Mold control and prevention in libraries

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An example of mold damage

Mold prevention is a conservation activity that is performed in libraries to protect books and other materials from deterioration caused by mold growth. Mold prevention consists of different methods, such as chemical treatments, careful environmental control, and manual cleaning. Preservationists use one or a combination of these methods to combat mold spores in library collections.

Due to its resilient nature, mold prevention has become an important activity among preservation librarians. Mold reproduces by releasing spores into the air. It becomes active after being in a dormant state and responds to fluctuating temperature, air flow, and humidity within the surrounding environment. Library holdings have been deemed vulnerable since mold digests paper and other organic materials that collection items consist of. Moisture in the atmosphere contributes to irreparable damage caused by mold growth.[1]


Mold is a generic term for a specific type of fungi. Since there are so many species of mold, their appearance varies in color and growth habit [1]. In general, active mold has a musty odor and appears fuzzy, slimy, or damp. Inactive mold looks dry and powdery [2]. Mold propagates via spores, which are always present in the environment. Mold spores can be transferred to an object by mechanical instruments or air circulation. When spores attach to another organism, and the environment is favorable, they begin to germinate. Mold produce mycelium which growth pattern resembles cobwebs. Mycelium allows the mold to obtain food and nutrients through the host. Inevitably, the mycelium produces spore sacs and release new spores into the air [3]. Eventually the spores land on new material, and the reproductive cycle begins again. Identifying mold can be a challenge, because some species resemble dust, dirt, or spiderwebs. In addition, staining caused by mold can be confused with water damage. Ultraviolet light and magnification are two tools to aid in identifying mold on library collections [4]. Poor air circulation, moisture, high temperatures, and environmental humidity are the main causes of mold outbreaks in library collections. When the temperature is above 70 degrees Fahrenheit and the relative humidity is above 55 percent, mold begins to develop [5]. Collections kept in basements or uncontrolled environments are most likely to be impacted by a mold outbreak [2]. Mold is a dangerous library pest because of the damage it causes to the collections. Mold eats paper and books; these objects provide the fungi a source of nutrition. Mold feeds on cloth, leather, glues, adhesives, cellulose starch and starches in the sizing. Frequently, mold is noticed on the bindings long before it begins on the text blocks . By feeding on books, mold can cause the paper to become thin, soft, or spongy. Images and decorative elements can be completely destroyed or, at the very least, become stained. Beyond the collection, mold can cause harm to anyone who becomes exposed. Especially to those who have allergies or suffer from respiratory problems such as asthma. Some mold species can irritate other parts of the body through prolonged exposure. Closed areas with germinating mold can lead to damage of the lungs, mucous membrane, cornea, respiratory tract, stomach, and intestines . In some cases, protective clothing is necessary when handling mold found on library collections.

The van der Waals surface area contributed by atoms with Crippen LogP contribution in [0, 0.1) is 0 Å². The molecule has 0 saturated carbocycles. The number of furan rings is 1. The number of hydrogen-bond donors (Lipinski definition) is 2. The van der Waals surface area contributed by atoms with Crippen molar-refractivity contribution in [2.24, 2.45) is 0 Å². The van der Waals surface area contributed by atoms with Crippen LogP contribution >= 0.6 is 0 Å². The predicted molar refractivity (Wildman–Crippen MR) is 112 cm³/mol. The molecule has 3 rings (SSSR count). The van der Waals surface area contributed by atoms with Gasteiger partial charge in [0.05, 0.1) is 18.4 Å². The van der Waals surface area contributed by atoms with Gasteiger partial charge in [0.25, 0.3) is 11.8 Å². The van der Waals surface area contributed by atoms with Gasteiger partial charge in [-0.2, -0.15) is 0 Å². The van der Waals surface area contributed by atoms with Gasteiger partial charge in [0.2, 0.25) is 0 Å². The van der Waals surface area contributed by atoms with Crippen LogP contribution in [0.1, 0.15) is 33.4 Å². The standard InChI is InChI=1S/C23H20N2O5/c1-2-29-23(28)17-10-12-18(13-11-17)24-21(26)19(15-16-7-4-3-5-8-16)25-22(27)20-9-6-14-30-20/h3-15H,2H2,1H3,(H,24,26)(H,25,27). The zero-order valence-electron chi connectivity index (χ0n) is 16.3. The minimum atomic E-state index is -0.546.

Impact on Materials[edit]